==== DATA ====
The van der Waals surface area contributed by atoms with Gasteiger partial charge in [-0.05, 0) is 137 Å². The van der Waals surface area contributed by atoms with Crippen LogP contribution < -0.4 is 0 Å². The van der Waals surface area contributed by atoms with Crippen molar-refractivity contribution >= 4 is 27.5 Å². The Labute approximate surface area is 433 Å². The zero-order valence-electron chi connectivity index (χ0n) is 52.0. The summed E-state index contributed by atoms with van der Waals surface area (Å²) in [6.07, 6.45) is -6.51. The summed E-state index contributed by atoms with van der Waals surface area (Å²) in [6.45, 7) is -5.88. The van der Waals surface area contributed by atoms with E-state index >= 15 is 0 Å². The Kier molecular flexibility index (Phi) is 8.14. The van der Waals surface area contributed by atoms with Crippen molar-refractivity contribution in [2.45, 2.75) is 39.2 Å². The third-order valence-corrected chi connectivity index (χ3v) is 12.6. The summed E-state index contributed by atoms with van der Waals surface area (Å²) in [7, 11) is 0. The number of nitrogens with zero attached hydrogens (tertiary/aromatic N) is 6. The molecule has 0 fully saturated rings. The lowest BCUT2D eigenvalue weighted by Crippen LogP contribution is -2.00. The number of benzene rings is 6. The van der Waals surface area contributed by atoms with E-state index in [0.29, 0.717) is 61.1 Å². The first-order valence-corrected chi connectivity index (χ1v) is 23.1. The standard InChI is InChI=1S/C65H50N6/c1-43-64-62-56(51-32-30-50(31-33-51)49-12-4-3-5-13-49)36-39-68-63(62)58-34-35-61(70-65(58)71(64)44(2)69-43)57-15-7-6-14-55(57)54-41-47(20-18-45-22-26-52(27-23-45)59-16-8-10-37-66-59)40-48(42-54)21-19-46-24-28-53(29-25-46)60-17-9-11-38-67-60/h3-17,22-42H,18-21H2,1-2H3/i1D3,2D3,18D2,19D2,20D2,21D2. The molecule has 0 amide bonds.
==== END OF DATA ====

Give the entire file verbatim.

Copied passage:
The van der Waals surface area contributed by atoms with Gasteiger partial charge in [-0.05, 0) is 137 Å². The van der Waals surface area contributed by atoms with Crippen LogP contribution < -0.4 is 0 Å². The van der Waals surface area contributed by atoms with Crippen molar-refractivity contribution >= 4 is 27.5 Å². The Labute approximate surface area is 433 Å². The zero-order valence-electron chi connectivity index (χ0n) is 52.0. The summed E-state index contributed by atoms with van der Waals surface area (Å²) in [6.07, 6.45) is -6.51. The summed E-state index contributed by atoms with van der Waals surface area (Å²) in [6.45, 7) is -5.88. The van der Waals surface area contributed by atoms with E-state index >= 15 is 0 Å². The Kier molecular flexibility index (Phi) is 8.14. The van der Waals surface area contributed by atoms with Crippen molar-refractivity contribution in [2.45, 2.75) is 39.2 Å². The third-order valence-corrected chi connectivity index (χ3v) is 12.6. The summed E-state index contributed by atoms with van der Waals surface area (Å²) in [7, 11) is 0. The number of nitrogens with zero attached hydrogens (tertiary/aromatic N) is 6. The molecule has 0 fully saturated rings. The lowest BCUT2D eigenvalue weighted by Crippen LogP contribution is -2.00. The number of benzene rings is 6. The van der Waals surface area contributed by atoms with E-state index in [0.29, 0.717) is 61.1 Å². The first-order valence-corrected chi connectivity index (χ1v) is 23.1. The standard InChI is InChI=1S/C65H50N6/c1-43-64-62-56(51-32-30-50(31-33-51)49-12-4-3-5-13-49)36-39-68-63(62)58-34-35-61(70-65(58)71(64)44(2)69-43)57-15-7-6-14-55(57)54-41-47(20-18-45-22-26-52(27-23-45)59-16-8-10-37-66-59)40-48(42-54)21-19-46-24-28-53(29-25-46)60-17-9-11-38-67-60/h3-17,22-42H,18-21H2,1-2H3/i1D3,2D3,18D2,19D2,20D2,21D2. The molecule has 0 amide bonds.